Posted by Rebecca Stern
At 5:30 p.m. on Sept. 15, the Schick Art Gallery began its 2012 - 2013 season with the annual "Selected Art Faculty Exhibition."
Faculty members are chosen to present on a rotation every few years, and create a show of varied artistic styles and mediums. The ensuing diversity leads to more opportunities for inspiration and allows students to see what their professors do outside of the classroom.
"It is important to show my students that I am a working artist, and that I own my own studio," said Trish Lyell, visiting assistant professor of the Art Department. Lyell teaches Studio Art, Drawing and Painting this semester. Her drawings are inspired by the radio show "Radio Lab," and its focus on the unknown edges of the galaxy.
Visiting Assistant Professor Victoria Palermo's bright mod architecture greatly contrast with Lyell's intricate drawings. Palermo's work focuses on the display of color and space, which enhances her work overall. The viewer is inclined to imagine walking through the different color rubber, to see how the colors change as they go through each other.
Drawing and Painting Professor Deborah Morris had a much different approach to her paintings. Her works attempt to find underlying connections between objects such as peas and paint. Her work "P's" encompasses different items that begin with the letter, closing them within the confines of a canvas.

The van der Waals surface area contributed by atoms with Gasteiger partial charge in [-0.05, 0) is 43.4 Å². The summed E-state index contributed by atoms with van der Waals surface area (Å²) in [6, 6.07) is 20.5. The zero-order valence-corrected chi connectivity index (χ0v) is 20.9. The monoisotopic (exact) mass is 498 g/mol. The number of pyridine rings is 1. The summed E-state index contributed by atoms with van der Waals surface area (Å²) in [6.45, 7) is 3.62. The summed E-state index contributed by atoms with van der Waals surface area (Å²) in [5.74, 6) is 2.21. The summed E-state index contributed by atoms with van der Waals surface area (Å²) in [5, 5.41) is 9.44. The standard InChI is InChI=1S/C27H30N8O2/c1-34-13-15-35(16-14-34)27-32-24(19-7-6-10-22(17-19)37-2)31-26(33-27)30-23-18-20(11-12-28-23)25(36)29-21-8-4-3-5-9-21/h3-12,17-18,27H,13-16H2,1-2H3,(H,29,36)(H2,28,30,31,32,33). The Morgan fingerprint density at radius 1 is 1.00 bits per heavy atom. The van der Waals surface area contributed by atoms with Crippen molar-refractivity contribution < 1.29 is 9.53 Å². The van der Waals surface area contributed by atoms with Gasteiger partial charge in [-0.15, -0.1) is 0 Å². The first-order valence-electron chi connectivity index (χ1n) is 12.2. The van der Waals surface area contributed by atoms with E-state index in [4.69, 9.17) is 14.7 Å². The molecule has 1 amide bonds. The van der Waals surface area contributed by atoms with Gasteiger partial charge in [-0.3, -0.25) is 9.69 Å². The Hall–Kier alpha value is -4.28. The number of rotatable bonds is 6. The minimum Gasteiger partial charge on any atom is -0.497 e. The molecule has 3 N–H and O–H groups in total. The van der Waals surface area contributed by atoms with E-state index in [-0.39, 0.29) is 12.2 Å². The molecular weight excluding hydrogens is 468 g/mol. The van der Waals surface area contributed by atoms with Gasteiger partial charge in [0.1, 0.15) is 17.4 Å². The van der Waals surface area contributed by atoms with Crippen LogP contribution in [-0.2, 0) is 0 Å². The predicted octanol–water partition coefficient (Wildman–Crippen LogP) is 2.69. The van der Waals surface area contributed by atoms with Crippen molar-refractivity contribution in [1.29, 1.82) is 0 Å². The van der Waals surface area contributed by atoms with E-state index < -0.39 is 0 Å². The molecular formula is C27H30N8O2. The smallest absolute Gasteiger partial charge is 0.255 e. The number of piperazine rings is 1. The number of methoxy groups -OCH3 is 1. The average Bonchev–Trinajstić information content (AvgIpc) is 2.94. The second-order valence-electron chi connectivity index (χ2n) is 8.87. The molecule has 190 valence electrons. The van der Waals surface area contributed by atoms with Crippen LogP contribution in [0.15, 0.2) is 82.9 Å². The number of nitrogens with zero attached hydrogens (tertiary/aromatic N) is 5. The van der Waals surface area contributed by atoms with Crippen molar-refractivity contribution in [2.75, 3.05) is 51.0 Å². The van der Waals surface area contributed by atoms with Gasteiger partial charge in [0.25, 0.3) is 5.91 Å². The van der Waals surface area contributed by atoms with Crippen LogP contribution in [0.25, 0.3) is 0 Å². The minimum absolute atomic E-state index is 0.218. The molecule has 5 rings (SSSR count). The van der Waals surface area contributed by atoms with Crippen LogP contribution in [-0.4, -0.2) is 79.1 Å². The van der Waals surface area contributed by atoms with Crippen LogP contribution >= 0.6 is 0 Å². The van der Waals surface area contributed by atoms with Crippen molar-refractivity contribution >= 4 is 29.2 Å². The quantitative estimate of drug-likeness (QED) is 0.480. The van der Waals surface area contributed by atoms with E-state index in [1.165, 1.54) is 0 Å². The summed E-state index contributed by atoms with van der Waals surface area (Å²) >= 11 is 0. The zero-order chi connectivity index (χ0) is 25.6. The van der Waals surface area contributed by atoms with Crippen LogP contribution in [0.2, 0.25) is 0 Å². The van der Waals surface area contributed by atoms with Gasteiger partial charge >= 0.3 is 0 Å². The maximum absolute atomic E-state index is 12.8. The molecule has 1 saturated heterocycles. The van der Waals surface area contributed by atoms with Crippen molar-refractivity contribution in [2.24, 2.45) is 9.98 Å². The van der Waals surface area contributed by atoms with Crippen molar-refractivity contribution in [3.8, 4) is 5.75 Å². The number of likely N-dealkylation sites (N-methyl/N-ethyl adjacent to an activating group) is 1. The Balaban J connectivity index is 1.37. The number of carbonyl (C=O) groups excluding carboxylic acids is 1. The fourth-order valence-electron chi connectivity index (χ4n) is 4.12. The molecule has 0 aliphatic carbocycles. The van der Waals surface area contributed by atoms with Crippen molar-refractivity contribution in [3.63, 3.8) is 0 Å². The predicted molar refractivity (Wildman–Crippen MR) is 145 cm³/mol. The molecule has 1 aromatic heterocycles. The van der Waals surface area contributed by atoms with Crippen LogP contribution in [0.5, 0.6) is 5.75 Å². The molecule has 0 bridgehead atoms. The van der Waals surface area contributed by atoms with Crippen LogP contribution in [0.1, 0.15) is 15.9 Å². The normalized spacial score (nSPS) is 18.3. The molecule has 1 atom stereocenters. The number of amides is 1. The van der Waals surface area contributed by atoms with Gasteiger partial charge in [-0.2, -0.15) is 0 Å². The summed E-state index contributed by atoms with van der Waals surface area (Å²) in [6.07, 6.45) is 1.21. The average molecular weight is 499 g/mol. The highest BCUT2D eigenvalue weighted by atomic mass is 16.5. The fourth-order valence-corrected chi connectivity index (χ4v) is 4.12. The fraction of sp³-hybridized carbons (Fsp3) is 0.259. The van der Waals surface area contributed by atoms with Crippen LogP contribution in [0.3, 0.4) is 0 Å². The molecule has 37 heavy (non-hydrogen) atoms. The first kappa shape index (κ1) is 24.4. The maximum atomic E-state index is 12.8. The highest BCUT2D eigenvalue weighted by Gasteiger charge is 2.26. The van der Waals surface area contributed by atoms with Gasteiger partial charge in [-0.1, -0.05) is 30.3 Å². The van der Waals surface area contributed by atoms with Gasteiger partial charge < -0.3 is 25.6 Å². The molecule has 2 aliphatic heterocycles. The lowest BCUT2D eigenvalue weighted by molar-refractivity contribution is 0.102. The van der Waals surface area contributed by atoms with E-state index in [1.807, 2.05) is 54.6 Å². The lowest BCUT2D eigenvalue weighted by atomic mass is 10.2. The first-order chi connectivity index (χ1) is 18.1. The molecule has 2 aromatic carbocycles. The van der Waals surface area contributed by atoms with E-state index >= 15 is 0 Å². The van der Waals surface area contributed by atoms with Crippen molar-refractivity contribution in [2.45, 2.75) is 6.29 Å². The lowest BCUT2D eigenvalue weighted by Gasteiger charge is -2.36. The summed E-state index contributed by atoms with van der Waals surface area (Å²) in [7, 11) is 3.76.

The exhibit also serves as the debut of new Ceramics Professor Matthew Wilt, who was formerly the Associate Professor of Art at Southern Illinois University. Wilt said one of his teaching missions is to show what can be created through ceramics, "besides a pinch pot." Inspired by Dadaism in the 1930s and the Industrial Revolution, he makes his pieces as complex as machinery with electrical movement. The presence of Wilt's work acts as an inspiration to students by displaying clay's versatility as a material.
The variety of pieces in this staff exhibition displays the wide range of art that can be explored and achieved at the college, and how creative concepts can be translated through painting, drawing and sculpture. Curatorial Assistant Rebecca Shepard considered the opening a success, observing that a fall event "adds a sense of community."
The Selected Faculty Arts Exhibition remained on display through Oct. 21.